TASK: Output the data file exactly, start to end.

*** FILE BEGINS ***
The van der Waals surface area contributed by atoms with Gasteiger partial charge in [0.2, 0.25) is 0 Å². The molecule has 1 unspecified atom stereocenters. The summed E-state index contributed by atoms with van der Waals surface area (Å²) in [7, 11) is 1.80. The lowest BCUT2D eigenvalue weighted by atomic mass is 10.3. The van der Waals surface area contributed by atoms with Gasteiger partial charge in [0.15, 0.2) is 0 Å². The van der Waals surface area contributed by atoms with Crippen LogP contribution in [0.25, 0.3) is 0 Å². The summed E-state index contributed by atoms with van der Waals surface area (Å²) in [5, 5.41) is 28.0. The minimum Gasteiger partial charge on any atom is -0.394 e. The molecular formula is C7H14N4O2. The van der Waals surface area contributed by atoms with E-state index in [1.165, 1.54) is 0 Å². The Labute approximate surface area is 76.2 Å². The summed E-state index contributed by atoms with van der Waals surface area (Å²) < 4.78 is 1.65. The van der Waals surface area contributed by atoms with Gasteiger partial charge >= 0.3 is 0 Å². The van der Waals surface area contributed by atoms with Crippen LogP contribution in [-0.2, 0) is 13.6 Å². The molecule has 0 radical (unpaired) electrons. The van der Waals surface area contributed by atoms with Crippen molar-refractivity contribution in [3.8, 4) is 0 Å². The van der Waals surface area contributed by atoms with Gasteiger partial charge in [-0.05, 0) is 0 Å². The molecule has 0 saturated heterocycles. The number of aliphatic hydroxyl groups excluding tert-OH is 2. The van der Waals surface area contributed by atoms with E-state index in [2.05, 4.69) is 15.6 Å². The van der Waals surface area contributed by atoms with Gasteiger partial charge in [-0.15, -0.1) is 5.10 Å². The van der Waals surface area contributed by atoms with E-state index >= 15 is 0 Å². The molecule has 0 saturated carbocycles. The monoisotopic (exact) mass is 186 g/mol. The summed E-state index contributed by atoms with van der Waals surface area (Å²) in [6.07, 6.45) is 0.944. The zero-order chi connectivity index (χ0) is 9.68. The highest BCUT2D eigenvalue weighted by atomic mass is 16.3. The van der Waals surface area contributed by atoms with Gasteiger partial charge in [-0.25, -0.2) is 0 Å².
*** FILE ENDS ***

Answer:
The van der Waals surface area contributed by atoms with Gasteiger partial charge in [0.2, 0.25) is 0 Å². The molecule has 1 unspecified atom stereocenters. The summed E-state index contributed by atoms with van der Waals surface area (Å²) in [7, 11) is 1.80. The lowest BCUT2D eigenvalue weighted by atomic mass is 10.3. The van der Waals surface area contributed by atoms with Gasteiger partial charge in [0.15, 0.2) is 0 Å². The van der Waals surface area contributed by atoms with Crippen LogP contribution in [0.25, 0.3) is 0 Å². The summed E-state index contributed by atoms with van der Waals surface area (Å²) in [5, 5.41) is 28.0. The minimum Gasteiger partial charge on any atom is -0.394 e. The molecular formula is C7H14N4O2. The van der Waals surface area contributed by atoms with E-state index in [1.165, 1.54) is 0 Å². The Labute approximate surface area is 76.2 Å². The summed E-state index contributed by atoms with van der Waals surface area (Å²) < 4.78 is 1.65. The van der Waals surface area contributed by atoms with Gasteiger partial charge >= 0.3 is 0 Å². The van der Waals surface area contributed by atoms with Crippen LogP contribution in [-0.2, 0) is 13.6 Å². The molecule has 0 radical (unpaired) electrons. The van der Waals surface area contributed by atoms with Crippen molar-refractivity contribution in [3.8, 4) is 0 Å². The van der Waals surface area contributed by atoms with Gasteiger partial charge in [-0.05, 0) is 0 Å². The molecule has 0 saturated heterocycles. The number of aliphatic hydroxyl groups excluding tert-OH is 2. The van der Waals surface area contributed by atoms with E-state index in [2.05, 4.69) is 15.6 Å². The van der Waals surface area contributed by atoms with Gasteiger partial charge in [-0.15, -0.1) is 5.10 Å². The van der Waals surface area contributed by atoms with E-state index >= 15 is 0 Å². The molecule has 0 saturated carbocycles. The monoisotopic (exact) mass is 186 g/mol. The summed E-state index contributed by atoms with van der Waals surface area (Å²) in [6.07, 6.45) is 0.944. The zero-order chi connectivity index (χ0) is 9.68. The highest BCUT2D eigenvalue weighted by atomic mass is 16.3. The van der Waals surface area contributed by atoms with Gasteiger partial charge in [-0.25, -0.2) is 0 Å².